High nitrogen fertilization and stem leaning have overlapping effects on wood formation in poplar but invoke largely distinct molecular pathways.
Pitre FE., Lafarguette F., Boyle B., Pavy N., Caron S., Dallaire N., Poulin PL., Ouellet M., Morency MJ., Wiebe N., Ly Lim E., Urbain A., Mouille G., Cooke JE., Mackay JJ.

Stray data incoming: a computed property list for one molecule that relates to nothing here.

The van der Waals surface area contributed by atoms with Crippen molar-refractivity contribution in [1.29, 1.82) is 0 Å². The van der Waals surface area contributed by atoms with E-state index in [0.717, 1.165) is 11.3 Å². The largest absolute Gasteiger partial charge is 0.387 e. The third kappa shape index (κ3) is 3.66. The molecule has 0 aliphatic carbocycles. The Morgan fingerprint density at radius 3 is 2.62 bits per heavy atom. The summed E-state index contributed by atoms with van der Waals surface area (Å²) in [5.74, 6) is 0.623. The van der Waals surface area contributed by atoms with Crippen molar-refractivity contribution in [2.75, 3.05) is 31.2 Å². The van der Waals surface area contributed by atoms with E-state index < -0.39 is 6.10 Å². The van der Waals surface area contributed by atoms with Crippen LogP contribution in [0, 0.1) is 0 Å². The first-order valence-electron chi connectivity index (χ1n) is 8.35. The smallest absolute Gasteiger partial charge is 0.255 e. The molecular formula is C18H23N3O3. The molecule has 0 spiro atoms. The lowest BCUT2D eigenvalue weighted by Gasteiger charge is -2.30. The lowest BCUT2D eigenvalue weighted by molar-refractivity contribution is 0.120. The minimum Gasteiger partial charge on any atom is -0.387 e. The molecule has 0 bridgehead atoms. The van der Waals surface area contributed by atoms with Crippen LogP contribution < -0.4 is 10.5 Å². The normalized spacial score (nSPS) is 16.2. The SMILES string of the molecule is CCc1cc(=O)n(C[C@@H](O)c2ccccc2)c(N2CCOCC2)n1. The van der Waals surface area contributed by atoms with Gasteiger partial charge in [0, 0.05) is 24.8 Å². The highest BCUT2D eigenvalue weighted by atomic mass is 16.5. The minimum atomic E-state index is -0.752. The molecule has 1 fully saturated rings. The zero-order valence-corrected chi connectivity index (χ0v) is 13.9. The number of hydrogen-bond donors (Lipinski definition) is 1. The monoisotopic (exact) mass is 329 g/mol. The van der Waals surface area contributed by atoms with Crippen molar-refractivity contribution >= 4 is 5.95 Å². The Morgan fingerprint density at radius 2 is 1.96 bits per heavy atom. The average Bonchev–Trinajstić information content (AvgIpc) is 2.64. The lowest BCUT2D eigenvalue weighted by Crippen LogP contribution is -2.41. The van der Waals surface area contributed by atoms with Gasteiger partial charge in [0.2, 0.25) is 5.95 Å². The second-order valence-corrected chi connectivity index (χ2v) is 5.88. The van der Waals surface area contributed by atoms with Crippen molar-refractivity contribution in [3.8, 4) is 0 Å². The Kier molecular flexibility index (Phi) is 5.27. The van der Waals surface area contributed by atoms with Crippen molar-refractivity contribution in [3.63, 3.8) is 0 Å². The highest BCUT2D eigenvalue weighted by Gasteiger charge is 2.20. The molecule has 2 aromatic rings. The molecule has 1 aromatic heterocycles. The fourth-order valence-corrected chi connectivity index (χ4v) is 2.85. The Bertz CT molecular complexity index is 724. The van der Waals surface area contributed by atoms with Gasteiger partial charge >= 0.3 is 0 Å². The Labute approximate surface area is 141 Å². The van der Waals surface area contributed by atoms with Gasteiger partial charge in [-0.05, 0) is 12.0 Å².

Previous studies indicated that high nitrogen fertilization may impact secondary xylem development and alter fibre anatomy and composition. The resulting wood shares some resemblance with tension wood, which has much thicker cell walls than normal wood due to the deposition of an additional layer known as the G-layer. This report compares the short-term effects of high nitrogen fertilization and tree leaning to induce tension wood, either alone or in combination, upon wood formation in young trees of Populus trichocarpa (Torr. & Gray) × P. deltoides Bartr. ex Marsh. Fibre anatomy, chemical composition and transcript profiles were examined in newly formed secondary xylem. Each of the treatments resulted in thicker cell walls relative to the controls. High nitrogen and tree leaning had overlapping effects on chemical composition based on Fourier transform infrared analysis, specifically indicating that secondary cell wall composition was shifted in favour of cellulose and hemicelluloses relative to lignin content. In contrast, the high-nitrogen trees had shorter fibres, whilst the leaning trees had longer fibres that the controls. Microarray transcript profiling carried out after 28 days of treatment identified 180 transcripts that accumulated differentially in one or more treatments. Only 10% of differentially expressed transcripts were affected in all treatments relative to the controls. Several of the affected transcripts were related to carbohydrate metabolism, secondary cell wall formation, nitrogen metabolism and osmotic stress. RT-qPCR analyses at 1, 7 and 28 days showed that several transcripts followed very different accumulation profiles in terms of rate and level of accumulation, depending on the treatment. Our findings suggest that high nitrogen fertilization and tension wood induction elicit largely distinct and molecular pathways with partial overlap. When combined, the two types of environmental cue yielded additive effects.